The second twenty: this is when it starts to hurt

I broke this section into two 10 mile sections. The were slow and steady, but I kept doing the maths in my head, and knew I was doing OK. At the 30 mile mark I chuckled at the sign counting down just another 42 kilometres to go – just another marathon!

In this part of the race I was starting to think about food. There hadn’t been much on the first twenty miles, but I hadn’t needed it. I had been told about the famous boiled new potatoes sprinkled with salt, but I didn’t see many stations with them. However, the crowds of supporters were just amazing, in their support cheering us on and in their handing out of food, table salt and sometimes even drinks or ice lollies. I would sometimes grab a few crisps, or perhaps a wedge of an orange or half a biscuit, once every few miles, but that would be enough.

At around the halfway point we reached Arthur’s seat, a Comrades landmark where Arthur Newton five time winner of the Comrades used to rest, so its said. It’s tradition to bring a flower up to it and say “morning Arthur” for good luck in the second half of the race. I hadn’t picked a flower, but touched the rock and wished Arthur good morning, as did hundreds of others, some queuing to touch the precise spot.

By thirty miles, my biggest pain was coming from my adductor muscles on the inside of my upper legs. Short of waddling, I had to keep using them, so I popped the painkillers that I was carrying and kept moving. Within twenty minutes, the pain started to subside. I kept running. I remembered something a veteran Comrade had said in the bus to someone else “you will see these first timers, going off too fast, then walking by the time they get to 50km, unable to run any further”. That comment had worried me a bit, but here I was, running, and now feeling strong again. I even had one 7 Comrades finisher using me as a pacer. He caught up with me look enough to say “First time Comrades eh? You’re running pretty strong!” I nodded in appreciation of the comment, then stuck my head down and just kept running. I wasn’t running to impress him, or to prove the stranger on the bus wrong. I was running for me, and me alone. When the going got hard, I would bargain with myself – ‘just keep going to the top of that brow, then it’s downhill’. The crowds of supporters were great, continuing to hand out food, and every now and then I would hear part of a rendition of ‘Shosholoza’.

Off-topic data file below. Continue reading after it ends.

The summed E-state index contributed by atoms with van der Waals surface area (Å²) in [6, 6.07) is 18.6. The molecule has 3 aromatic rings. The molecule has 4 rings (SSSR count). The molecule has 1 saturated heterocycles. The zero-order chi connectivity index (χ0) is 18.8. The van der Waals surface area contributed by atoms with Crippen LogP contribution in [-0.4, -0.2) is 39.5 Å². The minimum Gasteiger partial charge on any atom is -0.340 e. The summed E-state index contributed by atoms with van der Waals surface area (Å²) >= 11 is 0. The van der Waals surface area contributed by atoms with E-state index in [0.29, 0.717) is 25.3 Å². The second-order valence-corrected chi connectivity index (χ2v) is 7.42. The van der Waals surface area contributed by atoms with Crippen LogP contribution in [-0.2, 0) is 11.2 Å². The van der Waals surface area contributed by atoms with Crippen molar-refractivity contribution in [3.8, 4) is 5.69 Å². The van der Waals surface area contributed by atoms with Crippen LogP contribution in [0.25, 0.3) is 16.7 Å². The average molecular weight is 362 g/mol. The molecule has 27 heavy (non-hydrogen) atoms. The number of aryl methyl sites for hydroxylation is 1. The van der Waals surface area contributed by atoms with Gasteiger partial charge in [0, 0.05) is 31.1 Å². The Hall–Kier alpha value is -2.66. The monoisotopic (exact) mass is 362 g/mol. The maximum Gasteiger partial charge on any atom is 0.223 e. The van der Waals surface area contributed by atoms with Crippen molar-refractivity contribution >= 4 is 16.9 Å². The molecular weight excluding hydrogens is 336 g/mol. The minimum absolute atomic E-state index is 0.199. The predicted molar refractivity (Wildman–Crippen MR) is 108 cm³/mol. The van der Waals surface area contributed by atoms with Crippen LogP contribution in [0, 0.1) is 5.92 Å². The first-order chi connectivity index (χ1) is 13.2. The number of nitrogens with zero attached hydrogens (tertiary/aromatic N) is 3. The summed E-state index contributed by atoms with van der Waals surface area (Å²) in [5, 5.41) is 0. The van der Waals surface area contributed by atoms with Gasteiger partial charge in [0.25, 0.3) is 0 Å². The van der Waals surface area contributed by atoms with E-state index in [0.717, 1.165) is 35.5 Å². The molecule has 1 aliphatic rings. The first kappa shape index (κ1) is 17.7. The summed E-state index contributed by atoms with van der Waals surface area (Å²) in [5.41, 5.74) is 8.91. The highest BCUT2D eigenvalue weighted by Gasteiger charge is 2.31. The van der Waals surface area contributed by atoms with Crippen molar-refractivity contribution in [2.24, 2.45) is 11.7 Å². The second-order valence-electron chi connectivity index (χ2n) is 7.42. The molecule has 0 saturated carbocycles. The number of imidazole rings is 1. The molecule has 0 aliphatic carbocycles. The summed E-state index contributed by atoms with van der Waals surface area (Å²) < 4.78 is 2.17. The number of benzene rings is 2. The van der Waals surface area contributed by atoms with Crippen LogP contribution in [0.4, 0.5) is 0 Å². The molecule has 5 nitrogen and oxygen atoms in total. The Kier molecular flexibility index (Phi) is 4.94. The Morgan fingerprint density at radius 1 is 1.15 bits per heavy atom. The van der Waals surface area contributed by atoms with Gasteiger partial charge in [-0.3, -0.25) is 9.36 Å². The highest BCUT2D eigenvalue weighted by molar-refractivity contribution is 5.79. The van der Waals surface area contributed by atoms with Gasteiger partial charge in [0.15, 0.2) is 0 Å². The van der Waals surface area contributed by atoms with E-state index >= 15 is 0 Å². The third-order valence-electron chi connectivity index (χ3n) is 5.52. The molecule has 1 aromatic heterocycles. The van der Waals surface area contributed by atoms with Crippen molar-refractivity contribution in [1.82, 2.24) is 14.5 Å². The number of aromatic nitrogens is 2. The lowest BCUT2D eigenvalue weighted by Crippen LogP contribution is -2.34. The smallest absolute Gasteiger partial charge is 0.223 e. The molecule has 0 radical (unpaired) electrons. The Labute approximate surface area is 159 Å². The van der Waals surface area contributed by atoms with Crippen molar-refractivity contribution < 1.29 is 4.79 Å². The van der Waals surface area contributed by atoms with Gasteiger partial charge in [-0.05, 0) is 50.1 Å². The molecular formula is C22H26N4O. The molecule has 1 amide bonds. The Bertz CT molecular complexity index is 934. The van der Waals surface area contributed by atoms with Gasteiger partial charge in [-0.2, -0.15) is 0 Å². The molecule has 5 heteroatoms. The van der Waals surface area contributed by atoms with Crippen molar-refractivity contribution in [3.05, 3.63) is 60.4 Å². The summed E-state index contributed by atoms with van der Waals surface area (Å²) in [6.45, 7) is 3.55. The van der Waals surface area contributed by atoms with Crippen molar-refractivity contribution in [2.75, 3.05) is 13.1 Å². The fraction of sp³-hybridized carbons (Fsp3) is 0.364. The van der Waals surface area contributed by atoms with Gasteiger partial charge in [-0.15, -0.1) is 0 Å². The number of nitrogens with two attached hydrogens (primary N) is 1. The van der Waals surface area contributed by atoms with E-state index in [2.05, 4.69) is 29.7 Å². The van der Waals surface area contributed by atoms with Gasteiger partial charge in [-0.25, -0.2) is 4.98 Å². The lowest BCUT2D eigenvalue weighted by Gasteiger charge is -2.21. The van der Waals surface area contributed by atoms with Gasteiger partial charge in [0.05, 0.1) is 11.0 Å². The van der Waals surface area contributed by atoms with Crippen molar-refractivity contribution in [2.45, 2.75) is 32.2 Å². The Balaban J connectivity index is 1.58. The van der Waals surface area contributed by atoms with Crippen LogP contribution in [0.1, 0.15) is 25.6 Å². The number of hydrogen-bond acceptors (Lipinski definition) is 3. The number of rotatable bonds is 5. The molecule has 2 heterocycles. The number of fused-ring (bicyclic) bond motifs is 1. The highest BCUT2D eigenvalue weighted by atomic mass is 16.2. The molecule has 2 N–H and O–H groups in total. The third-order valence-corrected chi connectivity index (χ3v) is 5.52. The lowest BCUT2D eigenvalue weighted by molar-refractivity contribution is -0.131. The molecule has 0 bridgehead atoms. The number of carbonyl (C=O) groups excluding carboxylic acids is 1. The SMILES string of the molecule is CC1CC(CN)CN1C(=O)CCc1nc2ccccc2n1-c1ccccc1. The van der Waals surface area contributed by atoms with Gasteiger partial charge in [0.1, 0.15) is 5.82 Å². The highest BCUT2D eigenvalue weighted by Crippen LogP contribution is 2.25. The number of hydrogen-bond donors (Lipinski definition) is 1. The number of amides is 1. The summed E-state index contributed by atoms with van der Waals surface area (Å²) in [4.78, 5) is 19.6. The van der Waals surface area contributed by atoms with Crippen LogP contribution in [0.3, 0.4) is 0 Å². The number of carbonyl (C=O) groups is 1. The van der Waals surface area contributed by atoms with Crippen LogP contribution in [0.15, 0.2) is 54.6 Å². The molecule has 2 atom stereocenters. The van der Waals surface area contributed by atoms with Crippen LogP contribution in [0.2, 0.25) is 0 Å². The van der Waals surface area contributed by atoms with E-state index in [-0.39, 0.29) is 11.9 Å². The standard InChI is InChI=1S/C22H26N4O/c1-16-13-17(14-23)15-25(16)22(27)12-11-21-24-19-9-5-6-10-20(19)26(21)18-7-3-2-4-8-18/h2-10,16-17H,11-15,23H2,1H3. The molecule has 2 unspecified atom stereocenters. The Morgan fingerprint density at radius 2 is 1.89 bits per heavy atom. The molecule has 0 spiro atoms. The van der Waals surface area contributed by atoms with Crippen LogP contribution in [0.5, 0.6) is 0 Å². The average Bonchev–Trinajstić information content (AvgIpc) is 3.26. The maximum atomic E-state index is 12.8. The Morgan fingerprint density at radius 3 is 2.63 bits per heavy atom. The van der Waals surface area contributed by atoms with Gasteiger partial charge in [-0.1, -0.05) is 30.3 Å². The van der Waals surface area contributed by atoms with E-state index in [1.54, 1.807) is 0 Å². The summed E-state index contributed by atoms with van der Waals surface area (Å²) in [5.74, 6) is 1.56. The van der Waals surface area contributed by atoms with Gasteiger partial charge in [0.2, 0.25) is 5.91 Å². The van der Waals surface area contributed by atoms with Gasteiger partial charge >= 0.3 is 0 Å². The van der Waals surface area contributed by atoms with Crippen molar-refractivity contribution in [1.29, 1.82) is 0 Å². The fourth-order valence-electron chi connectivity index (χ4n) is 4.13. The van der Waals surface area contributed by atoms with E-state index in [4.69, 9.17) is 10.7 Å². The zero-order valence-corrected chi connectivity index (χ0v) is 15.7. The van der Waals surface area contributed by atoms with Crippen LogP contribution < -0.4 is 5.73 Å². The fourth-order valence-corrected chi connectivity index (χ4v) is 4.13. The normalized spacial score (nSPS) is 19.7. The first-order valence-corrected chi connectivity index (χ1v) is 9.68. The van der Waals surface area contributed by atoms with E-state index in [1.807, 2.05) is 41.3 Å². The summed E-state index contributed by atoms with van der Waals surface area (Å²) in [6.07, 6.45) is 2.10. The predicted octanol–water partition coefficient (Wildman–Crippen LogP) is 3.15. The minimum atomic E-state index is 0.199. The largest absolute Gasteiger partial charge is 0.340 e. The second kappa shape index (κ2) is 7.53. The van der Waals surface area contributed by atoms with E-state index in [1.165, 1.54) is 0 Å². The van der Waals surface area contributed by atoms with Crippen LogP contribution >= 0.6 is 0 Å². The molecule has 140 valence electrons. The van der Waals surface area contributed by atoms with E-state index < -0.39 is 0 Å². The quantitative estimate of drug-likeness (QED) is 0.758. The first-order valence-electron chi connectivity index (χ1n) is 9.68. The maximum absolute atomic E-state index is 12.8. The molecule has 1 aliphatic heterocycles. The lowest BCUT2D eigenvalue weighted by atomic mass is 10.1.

The heat continued to build up to midday, and I started picking up 2 to 3 water sachets at each water station. I’d spray one over my heat and back, drink another, and fill one of my small water bottles with the third, mixed with half an electrolyte tab. By the time I was approaching the forty mile mark, this had become an all-consuming task – by the time I was done drinking the bottle, it was time to grab another three sachets. If you’re thinking that this was excessive, all I’ll say is that by the forty mile mark, must have had dozens of these sachets (each about 200ml), and still hadn’t felt the need to pee. It was just that hot.

The final sixteen miles: constant forward momentum

I wanted to break this section down into six, six and four miles, but honestly I was starting to prefer the kilometre countdown markers, which were starting to seem less daunting. There were beautiful sweeping downhills, for miles. Earlier in the race I’d taken one uphill too fast and had struggled to recover. Now, it was the downhills where people were going down gingerly, some even walking. I didn’t want to waste an opportunity, so I ran. It hurt, a lot. Each time I landed the force made that leg’s quad scream as it absorbed the shock. But I was going close, and I wasn’t going to stop. I thought of friends, imagining them running with me, with me spurring them on. I imagined family, waiting at the finish line. If it wasn’t a steep uphill, I was going to keep running.

I was at fifty miles. I was in striking distance of the finish line. I had started to see more people in a bad way, including one person curled upon the grass by the side of the road retching, and many runners seemed to be in their own little world.